I would be interested in using my Canon EOS M50 for astrophotography, however I would like to take longer exposures than the 30 second limit. Is there any way to increase this limit beyond 30 seconds to take better exposures?

I considered using Magic Lantern, however I don't believe it is supported by the camera and also it was ambiguous as to whether or not that was a feature that magic lantern actually offered. Is there some sort of software that can accomplish this? I assume that this was a limit of the software rather than the hardware, but I'm not sure if I'm missing something.


5 Answers 5


You need to use bulb mode, which will allow you take arbitrarily-long exposures. To enable bulb mode, first set your exposure to Manual, then just dial the shutter speed past 30 seconds, the next setting is "bulb".

I recommend using a remote shutter release, such as the Canon BR-E1 Bluetooth remote. With the camera in bulb mode, one press of the button on the remote will start the exposure. A second press of the remote's button will stop the exposure. For a remote like this, it is up to you to control the timing (i.e., use a stopwatch or clock to time the exposure).

There are intervalometer remotes that allow you to dial in the precise duration of bulb mode shots, but I don't know if they are Bluetooth-capable. If they are, make sure they are compatible with your M50 before you buy.

  • Just to add a bit more about this, you can also use Cannon's Camera Connect app from a phone or computer to connect to your camera while it is in manual focus mode. You can then set the exposure to Bulb from your device, adjust anything else you need, then click the shutter button to start the exposure. There will be a timer in the top right corner of the app showing how long your shutter has been open. You can then close the shutter with another tap of the shutter button.
    – Vorticity
    Sep 7, 2020 at 19:30

You don't need other firmware to expose for longer than 30 seconds, you can simply use bulb mode.

You'll find that keeping the shutter open manually in bulb mode is no fun. This earlier question looks into ways of starting and stopping a bulb exposure without holding the shutter button.


Is there some sort of software that can accomplish this?

Yes. Canon's "EOS Utility" will let you do this.

Another simple way to do this is with a remote release that has a built-in interval timer (aka "intervalometer") which is a timer that can control the shutter in bulb mode (and other modes) to take a series of long exposure images.

You mentioned this is for use in astrophotography. There are a number of other applications designed specifically for astrophotography that support this as well.

You may want to look at:

  • Backyard EOS by O'Telescope is popular (Windows only).
  • AstroDSLR should work (mac only) but do their free trial to verify your model is supported before buying. (I've only used this with DSLRs ... not with any mirrorless models, but they use the Canon EOS SDK which should work regardless.)

There are many other examples but these are two that are specifically design just for dealing with astrophotography and DSLR & mirrorless cameras. There is actually quite a long list of applications, but most of them are able to orchestrate everything needed to control an observatory while also controlling the image acquisition process (i.e. they may be more complex than your needs at the time).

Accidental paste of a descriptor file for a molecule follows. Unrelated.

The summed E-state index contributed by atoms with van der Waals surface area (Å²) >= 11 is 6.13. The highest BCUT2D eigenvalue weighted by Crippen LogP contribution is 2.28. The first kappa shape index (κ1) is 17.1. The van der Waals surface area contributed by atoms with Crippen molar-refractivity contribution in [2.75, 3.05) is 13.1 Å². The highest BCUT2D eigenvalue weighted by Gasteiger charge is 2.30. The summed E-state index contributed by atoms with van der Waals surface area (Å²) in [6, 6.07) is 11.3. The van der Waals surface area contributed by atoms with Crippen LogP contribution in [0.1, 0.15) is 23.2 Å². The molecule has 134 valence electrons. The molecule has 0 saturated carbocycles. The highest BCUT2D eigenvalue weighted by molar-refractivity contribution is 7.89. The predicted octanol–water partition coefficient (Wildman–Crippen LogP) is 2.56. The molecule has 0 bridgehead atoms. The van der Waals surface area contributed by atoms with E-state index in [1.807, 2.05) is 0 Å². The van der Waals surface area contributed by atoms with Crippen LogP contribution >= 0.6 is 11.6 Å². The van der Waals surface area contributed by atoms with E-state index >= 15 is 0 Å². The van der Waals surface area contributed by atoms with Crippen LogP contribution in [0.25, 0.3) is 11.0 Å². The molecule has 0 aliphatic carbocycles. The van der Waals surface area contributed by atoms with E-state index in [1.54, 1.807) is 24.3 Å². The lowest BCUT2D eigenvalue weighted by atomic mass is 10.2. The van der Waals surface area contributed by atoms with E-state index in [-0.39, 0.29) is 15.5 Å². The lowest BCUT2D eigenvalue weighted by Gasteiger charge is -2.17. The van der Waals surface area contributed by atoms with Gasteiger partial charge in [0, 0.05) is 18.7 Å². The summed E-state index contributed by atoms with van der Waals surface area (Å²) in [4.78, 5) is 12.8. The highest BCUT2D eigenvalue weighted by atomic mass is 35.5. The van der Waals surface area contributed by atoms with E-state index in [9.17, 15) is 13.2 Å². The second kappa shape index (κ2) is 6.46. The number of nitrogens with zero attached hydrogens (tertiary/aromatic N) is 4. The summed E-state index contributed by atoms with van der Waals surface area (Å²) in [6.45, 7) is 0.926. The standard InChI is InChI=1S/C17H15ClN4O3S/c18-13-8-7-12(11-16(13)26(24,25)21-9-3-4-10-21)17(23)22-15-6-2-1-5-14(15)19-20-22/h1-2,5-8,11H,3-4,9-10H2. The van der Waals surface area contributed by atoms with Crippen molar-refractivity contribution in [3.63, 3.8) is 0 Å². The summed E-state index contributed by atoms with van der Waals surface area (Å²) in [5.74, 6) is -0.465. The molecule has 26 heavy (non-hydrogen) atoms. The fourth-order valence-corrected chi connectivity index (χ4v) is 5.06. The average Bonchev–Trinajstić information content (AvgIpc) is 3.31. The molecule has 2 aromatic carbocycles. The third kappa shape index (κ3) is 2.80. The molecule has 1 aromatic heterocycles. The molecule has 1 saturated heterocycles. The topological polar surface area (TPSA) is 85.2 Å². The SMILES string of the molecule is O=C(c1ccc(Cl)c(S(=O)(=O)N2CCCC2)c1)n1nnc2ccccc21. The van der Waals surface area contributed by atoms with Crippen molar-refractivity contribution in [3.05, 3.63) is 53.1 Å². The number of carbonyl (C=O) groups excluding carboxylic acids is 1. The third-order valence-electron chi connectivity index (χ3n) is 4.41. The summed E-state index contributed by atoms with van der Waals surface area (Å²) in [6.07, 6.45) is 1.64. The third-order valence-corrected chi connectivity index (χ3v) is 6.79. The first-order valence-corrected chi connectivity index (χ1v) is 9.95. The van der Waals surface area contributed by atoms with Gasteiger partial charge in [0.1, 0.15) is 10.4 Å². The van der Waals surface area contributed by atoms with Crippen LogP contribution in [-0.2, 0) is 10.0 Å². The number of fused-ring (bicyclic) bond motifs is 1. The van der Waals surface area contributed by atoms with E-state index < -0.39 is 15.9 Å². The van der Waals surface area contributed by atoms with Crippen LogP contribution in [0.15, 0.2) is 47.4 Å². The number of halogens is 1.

What's so special about them?

There are a number of special techniques used in astrophotography -- especially if the camera is connected to a telescope and the telescope is mounted on a computer-controlled mount.

  • They allow sequencing of the "light" (normal exposure) frames but also allow for sequencing and organization of special calibration frames such as "flat" frames, "bias" frames, and "dark" frames.
  • They coordinate with auto-guider software to control telescope moves for dithering (used to help reduce/eliminate noise) and drizzle (used to improve resolution)
  • They typically include special features to help with focus by leveraging techniques to help improve focus accuracy and may integrate with auto-focus systems for telescopes that have motorized focusers.
  • They may integrate with plate-solving software to help accurately center the telescope on the object of interest. These objects are usually too faint to be seen visually.

This may be ... almost overwhelming for someone who only asked if there is software that can control the camera for long exposures. If you are connecting the camera to a telescope, you'll benefit from learning about these special techniques used in astrophotography (specifically how to "auto-guide" during image capture) and also how to do "image stacking" (image calibration and integration) to get much cleaner images.

If you are not connecting the camera to a telescope, then using a remote shutter release for your camera that has a built-in "interval timer" will certainly be easier and/or use a computer running EOS Utility to control the image capture sequence of long exposure images.


The Bulb mode allows users to set a very slow shutter speed for long exposure photography. https://www.practicalphotography.com/camera-advice/questions-and-answers/what-is-the-b-mode-on-my-camera-for


I use Alpine Labs Pulse unit https://alpinelaboratories.com/products/pulse-camera-remote I control it from my phone via their app.You can set the length of exposure and number of exposures.

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